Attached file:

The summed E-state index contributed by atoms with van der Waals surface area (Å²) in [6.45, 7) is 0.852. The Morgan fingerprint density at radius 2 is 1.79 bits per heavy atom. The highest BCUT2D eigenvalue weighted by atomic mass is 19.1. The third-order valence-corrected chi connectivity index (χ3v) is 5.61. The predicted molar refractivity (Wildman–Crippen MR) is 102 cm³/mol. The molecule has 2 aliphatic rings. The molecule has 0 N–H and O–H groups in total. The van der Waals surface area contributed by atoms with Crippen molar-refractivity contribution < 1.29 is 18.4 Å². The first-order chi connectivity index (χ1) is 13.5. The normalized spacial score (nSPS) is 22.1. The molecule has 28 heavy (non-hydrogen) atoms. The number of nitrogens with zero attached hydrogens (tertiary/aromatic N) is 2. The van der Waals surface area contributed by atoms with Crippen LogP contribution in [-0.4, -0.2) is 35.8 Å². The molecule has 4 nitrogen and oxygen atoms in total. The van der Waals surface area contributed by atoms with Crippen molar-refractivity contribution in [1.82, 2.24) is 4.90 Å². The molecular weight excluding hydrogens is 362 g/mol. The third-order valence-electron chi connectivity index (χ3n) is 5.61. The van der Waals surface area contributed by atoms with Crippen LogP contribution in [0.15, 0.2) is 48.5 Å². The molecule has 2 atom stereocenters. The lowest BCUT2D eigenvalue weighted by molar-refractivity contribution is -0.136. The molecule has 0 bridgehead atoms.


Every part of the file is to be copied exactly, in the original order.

The summed E-state index contributed by atoms with van der Waals surface area (Å²) in [6.45, 7) is 0.852. The Morgan fingerprint density at radius 2 is 1.79 bits per heavy atom. The highest BCUT2D eigenvalue weighted by atomic mass is 19.1. The third-order valence-corrected chi connectivity index (χ3v) is 5.61. The predicted molar refractivity (Wildman–Crippen MR) is 102 cm³/mol. The molecule has 2 aliphatic rings. The molecule has 0 N–H and O–H groups in total. The van der Waals surface area contributed by atoms with Crippen molar-refractivity contribution < 1.29 is 18.4 Å². The first-order chi connectivity index (χ1) is 13.5. The normalized spacial score (nSPS) is 22.1. The molecule has 28 heavy (non-hydrogen) atoms. The number of nitrogens with zero attached hydrogens (tertiary/aromatic N) is 2. The van der Waals surface area contributed by atoms with Crippen LogP contribution in [-0.4, -0.2) is 35.8 Å². The molecule has 4 nitrogen and oxygen atoms in total. The van der Waals surface area contributed by atoms with Crippen molar-refractivity contribution in [1.82, 2.24) is 4.90 Å². The molecular weight excluding hydrogens is 362 g/mol. The third-order valence-electron chi connectivity index (χ3n) is 5.61. The van der Waals surface area contributed by atoms with Crippen LogP contribution in [0.15, 0.2) is 48.5 Å². The molecule has 2 atom stereocenters. The lowest BCUT2D eigenvalue weighted by molar-refractivity contribution is -0.136. The molecule has 0 bridgehead atoms.